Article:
We decided to dress up for New Year’s Eve. Ok, that’s not totally true. I decided that we would dress up for New Year’s Eve and played the “Please do it for me card” to get everyone else to agree. After spending a week in pjs and sweatpants—wait, who am I kidding? After spending most of 2020 in pjs and sweatpants—I needed a reminder that we could still put in the effort, shake off the dust and get, just a little bit, fancy. Even if it was only to go to our kitchen table.
Honestly, even in a non-pandemic year, home is my preferred venue for NYE. I’m not the biggest fan of this particular celebration and its grand gesture of forced change. I don’t like the idea that it’s some great refresh when really it’s just one day after the next. It’s too much pressure. What if I’m not ready to let go of things that happened? What if I’m not ready to embrace the unknown of what is coming? What I may or may not be ready to process doesn’t matter because it’s the new year. It’s time to reflect and move forward. But whether or not it’s my favourite celebration, it can be a good excuse to feel pretty.
However since we counted down to an east coast new year so our west coast children could get to sleep at a decent time, we were all back in our pjs by 9:30 PM. When I went to say goodnight my son looked kind of deflated.
“What’s going on?” I said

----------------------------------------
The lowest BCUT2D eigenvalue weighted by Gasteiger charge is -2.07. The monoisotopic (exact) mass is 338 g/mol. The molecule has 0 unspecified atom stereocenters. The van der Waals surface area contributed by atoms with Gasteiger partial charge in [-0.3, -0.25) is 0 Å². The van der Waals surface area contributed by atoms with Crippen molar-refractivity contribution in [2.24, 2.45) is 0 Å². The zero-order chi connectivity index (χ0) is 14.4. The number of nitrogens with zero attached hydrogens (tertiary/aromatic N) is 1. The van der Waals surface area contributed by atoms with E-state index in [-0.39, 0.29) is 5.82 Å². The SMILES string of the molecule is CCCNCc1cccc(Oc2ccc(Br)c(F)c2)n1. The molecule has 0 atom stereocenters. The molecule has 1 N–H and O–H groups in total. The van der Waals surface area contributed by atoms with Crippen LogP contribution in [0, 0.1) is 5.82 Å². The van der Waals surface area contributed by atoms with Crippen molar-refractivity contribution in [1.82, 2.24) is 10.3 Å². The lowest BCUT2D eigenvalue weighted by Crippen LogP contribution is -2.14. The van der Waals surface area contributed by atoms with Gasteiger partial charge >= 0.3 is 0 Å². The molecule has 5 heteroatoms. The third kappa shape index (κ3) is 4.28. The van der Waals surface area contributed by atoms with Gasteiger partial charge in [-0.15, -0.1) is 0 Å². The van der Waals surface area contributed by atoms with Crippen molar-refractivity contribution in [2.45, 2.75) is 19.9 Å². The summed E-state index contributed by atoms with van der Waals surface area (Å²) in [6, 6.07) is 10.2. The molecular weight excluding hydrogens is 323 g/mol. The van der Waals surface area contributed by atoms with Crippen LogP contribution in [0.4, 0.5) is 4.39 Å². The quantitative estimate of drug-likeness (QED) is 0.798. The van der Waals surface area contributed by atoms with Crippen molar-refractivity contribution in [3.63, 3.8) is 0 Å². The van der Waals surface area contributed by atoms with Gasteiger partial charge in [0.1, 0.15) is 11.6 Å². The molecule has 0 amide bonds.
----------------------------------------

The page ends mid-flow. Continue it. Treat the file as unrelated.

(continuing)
“I don’t know. I just don’t understand why everyone is so excited? Nothing is going to change tomorrow.”
I smiled sadly, feeling briefly guilty for the fact that his brain works so much like mine.
“You’re right.” I said. “Nothing is going to change tomorrow. But 2020 felt like a really long road to nowhere—life was never going back to normal in 2020. People have hope that in 2021 we will get back to normal living. There is a hopefulness in 2021 that wasn’t there this last year.”
“But this feels normal now” he said. His brother nodded.
I thought for a moment before I answered—sad that they felt this hands-off-masks-on existence was normal. “Is it normal though or have we just gotten used to it? People adapt to new ways of living all the time. It’s how we’re wired. But just because we’re used to it doesn’t mean it’s normal or how we want to live.”
Both boys nodded and mumbled what seemed like their agreement. I hugged them. “We remember what it’s like to spend real time with everyone. To go to movies, cheer along the sidelines at soccer and perform on the stage. That is hopefully just some of the things that 2021 will give back to us. It won’t be tomorrow or next week. It probably won’t even be next month. But by the time we are counting down to 2022, things should look a lot different. Better.”
I left them and thought about my answer—worried that I just instilled false hope in my kids. When Ian and I welcomed in the new year a couple of hours later—sitting at the kitchen table playing a game of Disney Villainous—I told him about my conversation with the boys and my concern about false hope.
He looked at me and said “Why do you think it will be better? The vaccine? A cure? Common sense?”
I concentrated on my cards and stayed silent for a few moments. “I don’t really know. I guess I just have hope that the right combination of those things will put the world back on track to human contact.”
He didn’t answer, just raised his eyebrows at me and let my statement linger.
I know hope isn’t a bad thing but I also know we can’t let it get away from us. If it’s a balloon we also need the weight of realism to keep it grounded. But we are allowed to hope—I will encourage my children to hope. That is what 2021 is about for us.